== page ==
This Will Explain Everything

Or maybe not

Despite admirable efforts in my youth, I never became a drug addict. Things kept interfering. Like college tuition. I remember when I made the choice—and it did come down to one—to pick education over cocaine. I was one ATM withdrawal away from emptying my account to party all weekend, when suddenly I could not hork a single sliver more of drugs ever again. Evidently it was time to study.

Which is funny, because I never liked school. I used to be fond of reminding my mother that Bill Gates was a college dropout. “Quit college yourself then,” she’d say through the smoke of the menthol hanging from her lower lip. I should have known better, because between the two of my parents, it was my dad who always pressed me to get a degree. He was also the one to become an alcoholic, and to die because of it before I started my freshman year. I hear there is a gene that makes you more susceptible to addiction, but over time I began to doubt that I’d inherited it. I just didn’t get addiction. It entailed a huge commitment, for one, plus all the effort that went into preparation. I was hard-pressed to just push the popcorn button on my microwave, let alone cook a bottle cap every time I wanted a hit of heroin.

My friend Lary is the most productively functioning drug horker I have ever met, and he once tried to explain to me the effects of certain narcotics on the human mind. “Remember that time I called you about my breakthrough discovery that cats can’t see orange? And to prove it I put on a prison jumpsuit and spent the whole day being ignored by the litter of kittens in my driveway? Or when I discovered that everything in the world was shrinking? Even measuring tapes? So nothing could be trusted to measure anything anymore? It’s like that.”

“I still don’t get it.”

“You will,” he said. He knew I was due for a visit to the dentist, on account of how I have approximately 7 million fillings in my mouth due to the fact that when I was a kid, my main food group was the candy aisle at the local liquor store. Each of my molars had been packed with that black, mind-killing, mercury-laden Bondo they used back then for fillings. Lately I had been self-conscious about these teeth. They reminded me of that old sociology reel I saw in seventh grade depicting pygmies eating big black beetles inside banana skins. When they smiled mid-feast, you could see large bug pieces stuck in their teeth.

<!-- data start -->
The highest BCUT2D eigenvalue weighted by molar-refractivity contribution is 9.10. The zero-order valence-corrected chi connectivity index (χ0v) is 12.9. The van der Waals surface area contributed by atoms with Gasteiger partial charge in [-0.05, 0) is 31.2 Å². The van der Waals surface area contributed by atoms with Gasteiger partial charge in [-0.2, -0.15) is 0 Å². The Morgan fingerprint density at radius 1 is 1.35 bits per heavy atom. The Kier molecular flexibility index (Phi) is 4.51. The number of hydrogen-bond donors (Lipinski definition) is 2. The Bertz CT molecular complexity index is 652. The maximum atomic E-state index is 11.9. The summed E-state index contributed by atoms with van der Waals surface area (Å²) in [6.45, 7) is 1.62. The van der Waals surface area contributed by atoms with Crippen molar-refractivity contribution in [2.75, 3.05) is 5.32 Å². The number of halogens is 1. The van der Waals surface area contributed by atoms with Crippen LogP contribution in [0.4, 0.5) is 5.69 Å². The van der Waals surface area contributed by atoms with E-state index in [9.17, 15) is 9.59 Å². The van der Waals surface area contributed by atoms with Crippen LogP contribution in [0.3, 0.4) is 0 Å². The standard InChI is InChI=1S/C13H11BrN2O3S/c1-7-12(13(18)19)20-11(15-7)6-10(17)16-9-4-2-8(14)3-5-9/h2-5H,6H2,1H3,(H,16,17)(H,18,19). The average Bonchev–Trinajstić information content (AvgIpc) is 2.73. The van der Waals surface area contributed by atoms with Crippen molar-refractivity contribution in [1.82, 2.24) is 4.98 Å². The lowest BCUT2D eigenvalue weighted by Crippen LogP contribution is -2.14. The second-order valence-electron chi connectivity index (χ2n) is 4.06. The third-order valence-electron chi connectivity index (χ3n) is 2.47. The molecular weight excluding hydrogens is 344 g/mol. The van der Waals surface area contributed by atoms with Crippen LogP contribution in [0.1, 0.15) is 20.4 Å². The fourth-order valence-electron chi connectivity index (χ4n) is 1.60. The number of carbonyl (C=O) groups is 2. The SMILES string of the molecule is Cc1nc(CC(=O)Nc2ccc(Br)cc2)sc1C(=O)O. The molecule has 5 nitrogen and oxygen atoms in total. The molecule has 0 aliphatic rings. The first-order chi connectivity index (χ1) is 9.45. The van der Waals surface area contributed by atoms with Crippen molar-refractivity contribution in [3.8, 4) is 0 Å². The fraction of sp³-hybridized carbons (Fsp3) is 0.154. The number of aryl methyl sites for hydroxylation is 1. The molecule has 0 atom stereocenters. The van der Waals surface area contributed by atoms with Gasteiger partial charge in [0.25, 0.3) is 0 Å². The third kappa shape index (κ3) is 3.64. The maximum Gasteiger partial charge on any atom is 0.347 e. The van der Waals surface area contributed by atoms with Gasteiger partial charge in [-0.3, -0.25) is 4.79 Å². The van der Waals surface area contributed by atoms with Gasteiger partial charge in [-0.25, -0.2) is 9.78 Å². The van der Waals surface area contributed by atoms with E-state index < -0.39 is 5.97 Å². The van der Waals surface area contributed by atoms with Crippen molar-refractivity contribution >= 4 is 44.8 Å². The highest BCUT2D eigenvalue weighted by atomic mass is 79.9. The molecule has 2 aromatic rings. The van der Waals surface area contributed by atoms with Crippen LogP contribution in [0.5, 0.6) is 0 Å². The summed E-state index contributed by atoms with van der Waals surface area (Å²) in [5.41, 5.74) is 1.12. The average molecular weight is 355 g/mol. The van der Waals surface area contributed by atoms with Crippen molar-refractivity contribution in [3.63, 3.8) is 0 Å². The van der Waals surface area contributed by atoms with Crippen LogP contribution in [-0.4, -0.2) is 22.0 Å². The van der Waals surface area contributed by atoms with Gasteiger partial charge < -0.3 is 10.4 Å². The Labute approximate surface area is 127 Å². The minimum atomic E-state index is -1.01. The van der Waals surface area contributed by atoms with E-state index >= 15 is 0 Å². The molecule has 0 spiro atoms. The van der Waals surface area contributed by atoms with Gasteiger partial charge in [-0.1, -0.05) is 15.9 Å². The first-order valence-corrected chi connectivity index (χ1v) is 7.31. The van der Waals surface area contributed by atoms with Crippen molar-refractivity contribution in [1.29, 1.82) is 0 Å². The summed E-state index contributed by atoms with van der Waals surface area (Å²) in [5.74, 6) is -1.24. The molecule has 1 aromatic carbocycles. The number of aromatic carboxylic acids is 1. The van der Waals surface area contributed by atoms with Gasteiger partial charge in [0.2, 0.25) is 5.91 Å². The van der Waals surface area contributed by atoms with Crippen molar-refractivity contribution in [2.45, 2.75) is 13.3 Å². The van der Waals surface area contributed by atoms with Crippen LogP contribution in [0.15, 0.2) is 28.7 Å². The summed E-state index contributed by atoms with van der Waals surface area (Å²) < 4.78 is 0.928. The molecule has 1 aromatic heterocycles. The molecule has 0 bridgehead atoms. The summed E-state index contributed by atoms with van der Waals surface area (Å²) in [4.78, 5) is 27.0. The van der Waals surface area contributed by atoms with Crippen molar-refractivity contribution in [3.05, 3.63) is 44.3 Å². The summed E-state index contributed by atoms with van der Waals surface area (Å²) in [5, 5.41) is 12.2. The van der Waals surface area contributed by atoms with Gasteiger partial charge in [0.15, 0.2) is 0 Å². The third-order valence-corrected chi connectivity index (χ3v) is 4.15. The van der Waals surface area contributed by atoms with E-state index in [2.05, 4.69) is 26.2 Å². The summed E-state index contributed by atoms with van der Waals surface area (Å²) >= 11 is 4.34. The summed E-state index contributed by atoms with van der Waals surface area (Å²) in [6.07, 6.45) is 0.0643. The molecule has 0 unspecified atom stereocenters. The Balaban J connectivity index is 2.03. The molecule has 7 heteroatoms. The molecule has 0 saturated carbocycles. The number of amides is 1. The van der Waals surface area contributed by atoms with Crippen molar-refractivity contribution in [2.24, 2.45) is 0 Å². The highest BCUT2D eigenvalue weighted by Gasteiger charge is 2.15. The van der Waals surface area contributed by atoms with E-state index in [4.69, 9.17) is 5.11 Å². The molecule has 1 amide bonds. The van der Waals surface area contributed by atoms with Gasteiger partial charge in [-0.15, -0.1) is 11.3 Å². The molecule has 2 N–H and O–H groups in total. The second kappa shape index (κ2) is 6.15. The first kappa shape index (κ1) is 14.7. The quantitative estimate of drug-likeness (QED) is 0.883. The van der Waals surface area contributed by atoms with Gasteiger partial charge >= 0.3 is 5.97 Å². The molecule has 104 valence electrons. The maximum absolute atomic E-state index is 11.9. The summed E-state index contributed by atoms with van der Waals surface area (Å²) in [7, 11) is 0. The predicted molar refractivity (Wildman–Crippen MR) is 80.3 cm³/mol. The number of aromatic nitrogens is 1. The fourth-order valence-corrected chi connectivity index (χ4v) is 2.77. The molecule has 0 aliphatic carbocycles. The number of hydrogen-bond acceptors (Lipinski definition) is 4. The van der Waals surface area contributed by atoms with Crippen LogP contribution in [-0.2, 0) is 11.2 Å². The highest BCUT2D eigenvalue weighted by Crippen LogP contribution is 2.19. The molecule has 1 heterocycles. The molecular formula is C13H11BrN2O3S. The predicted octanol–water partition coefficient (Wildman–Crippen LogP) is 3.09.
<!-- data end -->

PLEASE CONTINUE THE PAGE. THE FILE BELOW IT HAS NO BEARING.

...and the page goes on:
“I have beetle teeth,” I complained to my dentist. “Seriously, look at my teeth.”

“Well, let’s replace those grotty old fillings with pretty porcelain ones,” said Dr. Drescher. Then he hooked me up to the laughing gas. It was my first time on nitrous oxide, and all I can say is now I know why Lary’s teeth are so perfect, because I sincerely think he invents reasons to go to the dentist just so he can snort the gas. Personally what I liked most about the stuff was how brilliant it made me. How everything in my life suddenly made sense: all the finished and unfinished manuscripts, all the spoken and unspoken words, all the unrequited loves coalesced into one lovely, harmonious, personal little ocean of ebbs and tides. I was so brilliant that I insisted they give me something to write on so I would remember all the brilliance, all the genius ideas for columns I planned to write and whatnot. But when I got home and pulled the paper out of my pocket, it was just one sentence: “It all makes sense.”

Huh. Maybe I’d have to wait for my next appointment to huff some more nitrous in order to understand the big picture. But when I returned, the nitrous hose was defective or something, because I only felt about half as brilliant as I did the first time. “It’s dialed down too low or something,” I insisted. “No, it’s the same,” they insisted back. But it wasn’t. There was no ebb, no flow, and only a little harmony. It was not the same. It was only a shadow of the same. “I’m not feeling it,” I said, snorking mightily through my nose mask. “Yes, you are,” they responded, smiling through the fifteen minutes it took me to fumble for my cellphone.

“I get it now,” I texted Lary, only I had texted my other friend Grant instead.

“Get what?” he answered.


Illustration by Peter Arkle. This article originally appeared in our January 2013 issue.